Making the transition to mobile will be easiest for those already using popular CMS’s like WordPress or Joomla. If you are using WordPress, WPTouch allows you to change your content for mobile users on iOS, Android, and other popular mobile platforms — no more itty-bitty menus and using the pinch-to-zoom method on i-devices. With the plugin, users can customize the way their content looks for users accessing the site via mobile devices. Some other WordPress plugins to try include WordPress Mobile Edition and WordPress Mobile Pack.

If you are using Joomla, there are also a variety of plugins to make your traditional site mobile-friendly. Mobile Joomla is an extension that translates all your previously hard-to-see content into an easy-to-read format. The extension optimizes itself depending on what device is accessing your site, and it leverages the strengths of that particular device. There is a free version of the extension, but it lacks support and is full of advertising. If you sign up for the 8 dollar per month subscription, the advertisements disappear, plus you gain access to some extra features and support. There are also a lot of other extensions for displaying your Joomla site on mobile devices.


If you haven’t started development acitvities on a site yet, and you plan on using a CMS, there are tons of responsive themes for WordPress, Joomla, Drupal and numerous other popular content management systems. I don’t like to draw attention to specific themes because there are so many, and the type that you choose should be driven by the goals for your site. I can, however, offer some tips of things to look for when choosing your responsive theme. No matter what you choose or what CMS you use, make sure the theme you select is designed to work for the version of CMS you will have or currently have. Avoid free themes for WordPress and Joomla (and most likely for other CMS’s, as well). This may not be true for all free themes, but for most that I have seen, free comes with strings attached. For instance, the themes and their associated files may be poorly designed. They may contain unwanted links that could cause you issues down the road. They could also (and often do) contain advertisements, links to spammy sites or difficult-to-remove code that you certainly don’t want. I can also recommend a couple of different websites that offer good themes and reasonable prices. For WordPress, check out Elegant Themes. For Joomla, AS Templates has a lot of good choices and excellent documentation for all of their themes.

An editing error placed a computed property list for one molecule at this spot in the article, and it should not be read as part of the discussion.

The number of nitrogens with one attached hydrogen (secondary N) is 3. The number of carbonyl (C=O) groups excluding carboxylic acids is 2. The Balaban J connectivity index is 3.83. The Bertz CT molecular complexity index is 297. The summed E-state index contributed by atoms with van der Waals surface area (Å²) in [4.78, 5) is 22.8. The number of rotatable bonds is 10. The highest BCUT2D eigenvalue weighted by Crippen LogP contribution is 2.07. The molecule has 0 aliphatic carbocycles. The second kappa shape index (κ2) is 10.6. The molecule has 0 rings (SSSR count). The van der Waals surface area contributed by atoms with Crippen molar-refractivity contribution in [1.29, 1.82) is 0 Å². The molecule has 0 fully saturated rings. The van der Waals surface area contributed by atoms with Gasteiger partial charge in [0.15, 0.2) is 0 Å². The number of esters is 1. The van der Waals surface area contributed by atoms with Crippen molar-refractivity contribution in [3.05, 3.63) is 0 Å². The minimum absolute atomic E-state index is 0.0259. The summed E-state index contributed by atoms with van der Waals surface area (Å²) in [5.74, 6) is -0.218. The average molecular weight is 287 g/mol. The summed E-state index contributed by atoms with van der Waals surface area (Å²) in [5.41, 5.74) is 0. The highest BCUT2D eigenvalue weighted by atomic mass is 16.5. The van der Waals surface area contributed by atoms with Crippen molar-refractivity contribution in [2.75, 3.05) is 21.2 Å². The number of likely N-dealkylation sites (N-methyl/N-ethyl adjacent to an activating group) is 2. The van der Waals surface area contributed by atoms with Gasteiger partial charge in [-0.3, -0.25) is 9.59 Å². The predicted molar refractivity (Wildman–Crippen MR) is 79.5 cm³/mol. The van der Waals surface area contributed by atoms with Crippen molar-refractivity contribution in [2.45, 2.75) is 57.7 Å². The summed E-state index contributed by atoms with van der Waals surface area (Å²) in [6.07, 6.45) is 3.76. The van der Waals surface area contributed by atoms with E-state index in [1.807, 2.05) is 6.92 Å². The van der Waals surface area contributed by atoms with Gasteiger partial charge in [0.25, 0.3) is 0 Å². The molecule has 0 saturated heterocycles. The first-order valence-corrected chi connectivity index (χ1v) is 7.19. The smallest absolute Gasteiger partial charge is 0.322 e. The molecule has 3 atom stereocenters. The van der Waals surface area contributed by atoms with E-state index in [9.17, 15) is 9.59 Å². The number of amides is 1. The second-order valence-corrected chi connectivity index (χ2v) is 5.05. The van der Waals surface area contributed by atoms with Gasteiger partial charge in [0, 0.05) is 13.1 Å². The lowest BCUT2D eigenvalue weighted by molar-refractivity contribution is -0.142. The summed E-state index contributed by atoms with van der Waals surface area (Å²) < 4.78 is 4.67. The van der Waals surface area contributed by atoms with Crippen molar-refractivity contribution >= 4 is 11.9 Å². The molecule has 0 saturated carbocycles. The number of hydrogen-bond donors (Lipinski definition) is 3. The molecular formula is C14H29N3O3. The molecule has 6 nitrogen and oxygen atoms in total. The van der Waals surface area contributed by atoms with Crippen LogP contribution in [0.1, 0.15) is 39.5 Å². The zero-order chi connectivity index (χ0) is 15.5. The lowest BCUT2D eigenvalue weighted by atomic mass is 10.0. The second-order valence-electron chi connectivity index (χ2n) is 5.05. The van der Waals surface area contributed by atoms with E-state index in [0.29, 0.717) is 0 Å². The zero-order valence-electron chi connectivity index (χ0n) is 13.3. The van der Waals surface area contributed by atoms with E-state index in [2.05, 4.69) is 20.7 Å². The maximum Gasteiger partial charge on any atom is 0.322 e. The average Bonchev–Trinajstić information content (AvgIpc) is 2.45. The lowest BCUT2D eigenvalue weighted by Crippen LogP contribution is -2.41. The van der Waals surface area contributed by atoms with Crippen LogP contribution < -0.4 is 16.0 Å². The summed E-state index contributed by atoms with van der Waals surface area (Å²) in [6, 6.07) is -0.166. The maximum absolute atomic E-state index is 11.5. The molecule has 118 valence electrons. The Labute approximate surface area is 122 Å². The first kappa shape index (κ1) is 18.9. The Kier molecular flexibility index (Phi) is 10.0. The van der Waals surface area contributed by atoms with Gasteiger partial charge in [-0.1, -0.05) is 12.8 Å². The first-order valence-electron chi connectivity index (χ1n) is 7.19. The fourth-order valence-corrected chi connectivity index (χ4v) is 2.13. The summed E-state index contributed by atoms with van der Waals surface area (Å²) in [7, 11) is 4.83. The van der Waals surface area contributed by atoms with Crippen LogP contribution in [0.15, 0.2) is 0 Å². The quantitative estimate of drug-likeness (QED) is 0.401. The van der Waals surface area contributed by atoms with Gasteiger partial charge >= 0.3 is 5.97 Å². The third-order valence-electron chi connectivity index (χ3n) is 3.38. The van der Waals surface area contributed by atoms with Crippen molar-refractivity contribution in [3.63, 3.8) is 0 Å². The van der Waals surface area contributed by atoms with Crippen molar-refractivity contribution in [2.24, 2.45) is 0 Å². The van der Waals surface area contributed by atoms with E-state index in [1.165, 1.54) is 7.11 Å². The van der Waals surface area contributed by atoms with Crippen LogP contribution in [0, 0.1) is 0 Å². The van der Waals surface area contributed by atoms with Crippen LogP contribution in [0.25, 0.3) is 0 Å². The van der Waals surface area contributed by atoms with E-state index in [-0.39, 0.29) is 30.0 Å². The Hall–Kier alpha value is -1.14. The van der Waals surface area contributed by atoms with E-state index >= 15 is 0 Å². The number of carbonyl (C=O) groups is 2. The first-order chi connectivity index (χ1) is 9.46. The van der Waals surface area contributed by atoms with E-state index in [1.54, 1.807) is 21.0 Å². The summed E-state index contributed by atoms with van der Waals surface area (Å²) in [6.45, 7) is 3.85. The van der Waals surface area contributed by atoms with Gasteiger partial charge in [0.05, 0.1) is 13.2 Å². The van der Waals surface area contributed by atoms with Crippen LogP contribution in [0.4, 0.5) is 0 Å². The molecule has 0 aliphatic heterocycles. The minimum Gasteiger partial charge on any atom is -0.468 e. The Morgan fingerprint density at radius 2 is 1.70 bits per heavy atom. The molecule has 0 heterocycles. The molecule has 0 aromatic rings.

If you aren’t using a CMS and have a custom-designed website, have no fear! There are some really cool tools out there to help you. Tekora, for example, is a software as a service (SaaS) provider that helps webmasters build mobile websites easily. GoMobi is another such provider, and both can help businesses that may not be able to just download a plugin or a theme to make their website mobile-friendly.

Should I go Mobile?

I have heard people ask this question before, and the fast answer is, it depends. Like any action we take in business, our decisions should be based on solid data that tells us what to do. Sometimes data is not available, but in the world of web marketing, data is abundant and it is also very targeted. If you have been tracking your site (and you should be), take a look at how many visitors come from mobile devices. There are bound to be at least a few, so does this warrant making your site mobile-friendly? Probably not unless the task of doing so is extremely easy and won’t take much time. If you do have a lot of traffic coming from mobile devices, perhaps it is time you think about how those visitors’ experiences are being affected by your site not being mobile-friendly.

Are you planning on building a mobile version of your website? Have you already done it? If so, what challenges did you face, and how did you overcome them?